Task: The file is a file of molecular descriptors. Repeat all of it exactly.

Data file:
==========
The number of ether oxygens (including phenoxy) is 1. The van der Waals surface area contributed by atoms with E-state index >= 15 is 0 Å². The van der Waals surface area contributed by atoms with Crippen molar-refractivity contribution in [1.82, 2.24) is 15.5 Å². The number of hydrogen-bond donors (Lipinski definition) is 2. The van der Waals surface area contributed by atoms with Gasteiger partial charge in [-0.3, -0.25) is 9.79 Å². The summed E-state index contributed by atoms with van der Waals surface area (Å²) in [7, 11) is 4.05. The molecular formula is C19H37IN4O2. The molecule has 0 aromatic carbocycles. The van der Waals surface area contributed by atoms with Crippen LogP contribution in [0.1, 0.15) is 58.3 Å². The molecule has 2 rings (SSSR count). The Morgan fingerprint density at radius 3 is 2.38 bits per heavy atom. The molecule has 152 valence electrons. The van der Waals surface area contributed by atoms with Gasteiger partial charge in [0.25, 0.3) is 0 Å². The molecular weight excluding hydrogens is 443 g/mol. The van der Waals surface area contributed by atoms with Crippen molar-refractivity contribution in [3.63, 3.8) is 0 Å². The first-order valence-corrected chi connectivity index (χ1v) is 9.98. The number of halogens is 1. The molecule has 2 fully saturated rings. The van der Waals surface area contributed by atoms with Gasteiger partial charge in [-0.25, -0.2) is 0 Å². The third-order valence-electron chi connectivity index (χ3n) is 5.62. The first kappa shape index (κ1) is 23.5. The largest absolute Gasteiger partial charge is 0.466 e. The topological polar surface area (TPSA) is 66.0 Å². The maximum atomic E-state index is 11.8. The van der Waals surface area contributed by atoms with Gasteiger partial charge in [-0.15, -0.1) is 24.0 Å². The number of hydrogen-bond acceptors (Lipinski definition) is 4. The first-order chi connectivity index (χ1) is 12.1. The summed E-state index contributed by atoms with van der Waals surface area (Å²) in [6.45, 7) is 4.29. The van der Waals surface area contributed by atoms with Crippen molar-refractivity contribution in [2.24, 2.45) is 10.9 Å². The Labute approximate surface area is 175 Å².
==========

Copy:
The number of ether oxygens (including phenoxy) is 1. The van der Waals surface area contributed by atoms with E-state index >= 15 is 0 Å². The van der Waals surface area contributed by atoms with Crippen molar-refractivity contribution in [1.82, 2.24) is 15.5 Å². The number of hydrogen-bond donors (Lipinski definition) is 2. The van der Waals surface area contributed by atoms with Gasteiger partial charge in [-0.3, -0.25) is 9.79 Å². The summed E-state index contributed by atoms with van der Waals surface area (Å²) in [7, 11) is 4.05. The molecular formula is C19H37IN4O2. The molecule has 0 aromatic carbocycles. The van der Waals surface area contributed by atoms with Crippen LogP contribution in [0.1, 0.15) is 58.3 Å². The molecule has 2 rings (SSSR count). The Morgan fingerprint density at radius 3 is 2.38 bits per heavy atom. The molecule has 152 valence electrons. The van der Waals surface area contributed by atoms with Gasteiger partial charge in [0.25, 0.3) is 0 Å². The molecular weight excluding hydrogens is 443 g/mol. The van der Waals surface area contributed by atoms with Crippen molar-refractivity contribution in [3.63, 3.8) is 0 Å². The first-order valence-corrected chi connectivity index (χ1v) is 9.98. The number of halogens is 1. The molecule has 2 fully saturated rings. The van der Waals surface area contributed by atoms with Gasteiger partial charge in [-0.25, -0.2) is 0 Å². The third-order valence-electron chi connectivity index (χ3n) is 5.62. The first kappa shape index (κ1) is 23.5. The largest absolute Gasteiger partial charge is 0.466 e. The topological polar surface area (TPSA) is 66.0 Å². The maximum atomic E-state index is 11.8. The van der Waals surface area contributed by atoms with Gasteiger partial charge in [-0.15, -0.1) is 24.0 Å². The number of hydrogen-bond acceptors (Lipinski definition) is 4. The first-order chi connectivity index (χ1) is 12.1. The summed E-state index contributed by atoms with van der Waals surface area (Å²) in [6.45, 7) is 4.29. The van der Waals surface area contributed by atoms with Crippen molar-refractivity contribution in [2.24, 2.45) is 10.9 Å². The Labute approximate surface area is 175 Å².